Bristol punches above its weight in UK inward investment league table

June 9, 2014

Bristol is one of the UK’s most successful cities for attracting foreign direct investment (FDI) and is helping the South West outperform most other regions in a highly-competitive market, according to new research published today.

Bristol is ranked sixth in a list of leading UK cities in global accountants EY’s UK Attractiveness Survey, putting it ahead of bigger rival Birmingham and academic powerhouse Cambridge.

Bristol attracted 12 investments last year against 11 in Birmingham. It was only just behind Manchester, which recorded 15 projects.

The South West region achieved a 44% increase in the number of FDI projects last year, going from 15 to 27 – the highest number since 2010.  

Although London remained the dominant region for foreign investment in 2013 with 48% of all UK projects, the South West was one of the few UK regions where projects did not fall and achieved 3.4% market share.

However, over a 10-year period from 2004 to 2013, the South West was in the lower half of all UK regions securing FDI – attracting 242 investment projects and creating 9,599 jobs in total.  

EY’s senior partner in the South West, Richard Jones, pictured, said: “The South West is performing well against fierce competition for investment between the rest of the UK and wider Europe, and the region continues to prove itself as an attractive destination for foreign investors.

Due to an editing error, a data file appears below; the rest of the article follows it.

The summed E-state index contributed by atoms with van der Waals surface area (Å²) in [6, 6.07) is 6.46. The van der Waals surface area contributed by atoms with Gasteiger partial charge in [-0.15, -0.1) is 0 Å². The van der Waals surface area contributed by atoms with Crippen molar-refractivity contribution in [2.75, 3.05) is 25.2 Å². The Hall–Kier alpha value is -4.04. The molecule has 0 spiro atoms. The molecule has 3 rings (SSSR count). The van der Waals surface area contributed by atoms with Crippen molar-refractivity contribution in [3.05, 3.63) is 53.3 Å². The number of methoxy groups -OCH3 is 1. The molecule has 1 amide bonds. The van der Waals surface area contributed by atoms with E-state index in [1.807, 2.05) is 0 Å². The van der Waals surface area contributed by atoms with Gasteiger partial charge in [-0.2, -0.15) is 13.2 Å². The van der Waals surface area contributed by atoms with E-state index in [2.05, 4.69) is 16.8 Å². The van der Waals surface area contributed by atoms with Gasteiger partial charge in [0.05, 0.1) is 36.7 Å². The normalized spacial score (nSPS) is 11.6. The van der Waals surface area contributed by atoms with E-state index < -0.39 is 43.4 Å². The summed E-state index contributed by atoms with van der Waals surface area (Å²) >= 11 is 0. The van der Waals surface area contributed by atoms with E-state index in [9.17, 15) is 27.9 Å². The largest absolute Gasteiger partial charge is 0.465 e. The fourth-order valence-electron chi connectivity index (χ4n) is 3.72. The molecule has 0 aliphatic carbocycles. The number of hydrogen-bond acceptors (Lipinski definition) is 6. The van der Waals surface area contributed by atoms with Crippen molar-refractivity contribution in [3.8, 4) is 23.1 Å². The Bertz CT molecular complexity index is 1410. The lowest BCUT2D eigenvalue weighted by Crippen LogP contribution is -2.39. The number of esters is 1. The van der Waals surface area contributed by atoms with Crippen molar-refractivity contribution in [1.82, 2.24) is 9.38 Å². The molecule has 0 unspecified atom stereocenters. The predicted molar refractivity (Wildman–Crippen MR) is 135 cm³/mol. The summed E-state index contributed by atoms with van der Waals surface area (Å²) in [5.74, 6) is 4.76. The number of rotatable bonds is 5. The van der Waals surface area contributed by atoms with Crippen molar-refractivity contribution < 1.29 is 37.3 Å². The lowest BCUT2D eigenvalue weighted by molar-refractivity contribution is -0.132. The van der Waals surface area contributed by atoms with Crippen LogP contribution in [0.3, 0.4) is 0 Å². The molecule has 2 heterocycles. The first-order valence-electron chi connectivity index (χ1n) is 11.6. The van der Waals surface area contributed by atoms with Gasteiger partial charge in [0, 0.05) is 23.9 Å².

“Being one of the few UK regions not to see a decline in projects, the region continues to prove itself as an attractive destination for foreign investors and it is encouraging to see Bristol positioned as the sixth most important UK city for FDI.” But despite the increase in projects, the number of jobs generated by FDI projects fell for a second consecutive year – from 947 to 228, a dip of 76% and the lowest number recorded in a decade. 

Across the UK as a whole, projects increased by 15% from 697 to 799, but the associated jobs fell by 8%. Mr Jones added: “Although we have seen an increase in the number of projects in the region, this has been offset by declining employment figures created from FDI. However, although job numbers provide a useful guide to overall trends, it should be noted that totals aren’t released for every project.

“On a national scale, the fall in job numbers has occurred against the backdrop of declining average levels of employment per project across Europe as manufacturing projects migrate to lower-cost regions including Asia.”

The majority of projects in the South West originated from the US with eight investments in the region, including a number of significant investments in Bristol.

EY’s regional corporate finance team recently advised Bristol-based Space Engineering Services on its sale of a minority equity investment to US-based Hill Phoenix.

Manufacturing accounted for more than 40% of projects secured in the South West last year, well ahead of the UK-wide figure of 16% for this sector. However, the sector contributed less than 3% of jobs created from new projects in the region in 2013.
In contrast, more than a quarter of projects were in the finance and business services sector, which contributed to more than 70% of all FDI-linked jobs.

Among overseas firms investing in the region last year were transport and logistics firm Norbert Dentressangle, Hitachi Capital UK, Airbus, BMW, Culina Logistics and Siemens.


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